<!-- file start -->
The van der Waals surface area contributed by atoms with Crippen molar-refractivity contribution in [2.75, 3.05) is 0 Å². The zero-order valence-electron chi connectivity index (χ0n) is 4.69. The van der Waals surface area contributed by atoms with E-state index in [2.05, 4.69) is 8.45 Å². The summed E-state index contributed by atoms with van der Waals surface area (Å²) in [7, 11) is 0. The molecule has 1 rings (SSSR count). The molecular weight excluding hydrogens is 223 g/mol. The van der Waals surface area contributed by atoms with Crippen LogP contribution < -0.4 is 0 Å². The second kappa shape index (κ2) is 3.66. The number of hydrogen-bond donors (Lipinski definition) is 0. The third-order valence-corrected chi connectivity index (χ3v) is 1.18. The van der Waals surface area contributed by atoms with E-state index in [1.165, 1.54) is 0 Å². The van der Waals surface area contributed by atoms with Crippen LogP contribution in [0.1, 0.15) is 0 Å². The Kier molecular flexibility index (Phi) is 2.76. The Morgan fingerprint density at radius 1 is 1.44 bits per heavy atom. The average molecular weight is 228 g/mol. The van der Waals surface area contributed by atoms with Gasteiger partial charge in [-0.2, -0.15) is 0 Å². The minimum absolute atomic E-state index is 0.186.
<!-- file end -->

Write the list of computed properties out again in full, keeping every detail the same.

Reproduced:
The van der Waals surface area contributed by atoms with Crippen molar-refractivity contribution in [2.75, 3.05) is 0 Å². The zero-order valence-electron chi connectivity index (χ0n) is 4.69. The van der Waals surface area contributed by atoms with E-state index in [2.05, 4.69) is 8.45 Å². The summed E-state index contributed by atoms with van der Waals surface area (Å²) in [7, 11) is 0. The molecule has 1 rings (SSSR count). The molecular weight excluding hydrogens is 223 g/mol. The van der Waals surface area contributed by atoms with Crippen LogP contribution < -0.4 is 0 Å². The second kappa shape index (κ2) is 3.66. The number of hydrogen-bond donors (Lipinski definition) is 0. The third-order valence-corrected chi connectivity index (χ3v) is 1.18. The van der Waals surface area contributed by atoms with E-state index in [1.165, 1.54) is 0 Å². The van der Waals surface area contributed by atoms with Crippen LogP contribution in [0.1, 0.15) is 0 Å². The Kier molecular flexibility index (Phi) is 2.76. The Morgan fingerprint density at radius 1 is 1.44 bits per heavy atom. The average molecular weight is 228 g/mol. The van der Waals surface area contributed by atoms with Gasteiger partial charge in [-0.2, -0.15) is 0 Å². The minimum absolute atomic E-state index is 0.186.